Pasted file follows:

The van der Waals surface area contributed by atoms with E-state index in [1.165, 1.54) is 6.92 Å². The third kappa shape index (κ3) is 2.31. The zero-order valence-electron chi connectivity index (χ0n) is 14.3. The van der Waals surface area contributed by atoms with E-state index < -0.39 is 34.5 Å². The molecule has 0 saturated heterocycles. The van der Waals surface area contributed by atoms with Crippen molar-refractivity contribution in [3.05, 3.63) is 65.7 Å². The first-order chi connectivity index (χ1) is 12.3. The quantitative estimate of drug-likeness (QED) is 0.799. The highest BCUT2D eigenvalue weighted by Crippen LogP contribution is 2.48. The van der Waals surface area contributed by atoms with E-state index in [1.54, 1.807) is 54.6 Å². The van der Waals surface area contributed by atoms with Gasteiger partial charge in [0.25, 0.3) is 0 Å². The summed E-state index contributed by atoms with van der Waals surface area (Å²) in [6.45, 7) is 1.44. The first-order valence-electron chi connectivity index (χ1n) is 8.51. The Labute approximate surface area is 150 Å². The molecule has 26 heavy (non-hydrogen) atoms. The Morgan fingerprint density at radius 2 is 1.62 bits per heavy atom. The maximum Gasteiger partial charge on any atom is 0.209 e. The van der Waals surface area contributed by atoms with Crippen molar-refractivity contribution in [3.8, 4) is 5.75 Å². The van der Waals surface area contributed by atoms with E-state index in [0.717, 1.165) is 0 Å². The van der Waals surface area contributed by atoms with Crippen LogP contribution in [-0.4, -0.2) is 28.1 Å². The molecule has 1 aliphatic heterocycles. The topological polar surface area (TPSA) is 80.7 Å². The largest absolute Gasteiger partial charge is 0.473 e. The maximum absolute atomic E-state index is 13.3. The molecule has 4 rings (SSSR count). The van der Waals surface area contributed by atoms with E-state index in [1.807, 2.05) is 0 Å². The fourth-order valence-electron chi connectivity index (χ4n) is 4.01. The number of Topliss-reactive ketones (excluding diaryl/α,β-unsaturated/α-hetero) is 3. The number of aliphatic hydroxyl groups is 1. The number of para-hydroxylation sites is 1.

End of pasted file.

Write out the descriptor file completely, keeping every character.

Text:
The van der Waals surface area contributed by atoms with E-state index in [1.165, 1.54) is 6.92 Å². The third kappa shape index (κ3) is 2.31. The zero-order valence-electron chi connectivity index (χ0n) is 14.3. The van der Waals surface area contributed by atoms with E-state index < -0.39 is 34.5 Å². The molecule has 0 saturated heterocycles. The van der Waals surface area contributed by atoms with Crippen molar-refractivity contribution in [3.05, 3.63) is 65.7 Å². The first-order chi connectivity index (χ1) is 12.3. The quantitative estimate of drug-likeness (QED) is 0.799. The highest BCUT2D eigenvalue weighted by Crippen LogP contribution is 2.48. The van der Waals surface area contributed by atoms with E-state index in [1.54, 1.807) is 54.6 Å². The van der Waals surface area contributed by atoms with Gasteiger partial charge in [0.25, 0.3) is 0 Å². The summed E-state index contributed by atoms with van der Waals surface area (Å²) in [6.45, 7) is 1.44. The first-order valence-electron chi connectivity index (χ1n) is 8.51. The Labute approximate surface area is 150 Å². The molecule has 26 heavy (non-hydrogen) atoms. The Morgan fingerprint density at radius 2 is 1.62 bits per heavy atom. The maximum Gasteiger partial charge on any atom is 0.209 e. The van der Waals surface area contributed by atoms with Crippen molar-refractivity contribution in [3.8, 4) is 5.75 Å². The van der Waals surface area contributed by atoms with E-state index in [0.717, 1.165) is 0 Å². The van der Waals surface area contributed by atoms with Crippen LogP contribution in [-0.4, -0.2) is 28.1 Å². The molecule has 1 aliphatic heterocycles. The topological polar surface area (TPSA) is 80.7 Å². The largest absolute Gasteiger partial charge is 0.473 e. The maximum absolute atomic E-state index is 13.3. The molecule has 4 rings (SSSR count). The van der Waals surface area contributed by atoms with E-state index in [1.807, 2.05) is 0 Å². The fourth-order valence-electron chi connectivity index (χ4n) is 4.01. The number of Topliss-reactive ketones (excluding diaryl/α,β-unsaturated/α-hetero) is 3. The number of aliphatic hydroxyl groups is 1. The number of para-hydroxylation sites is 1.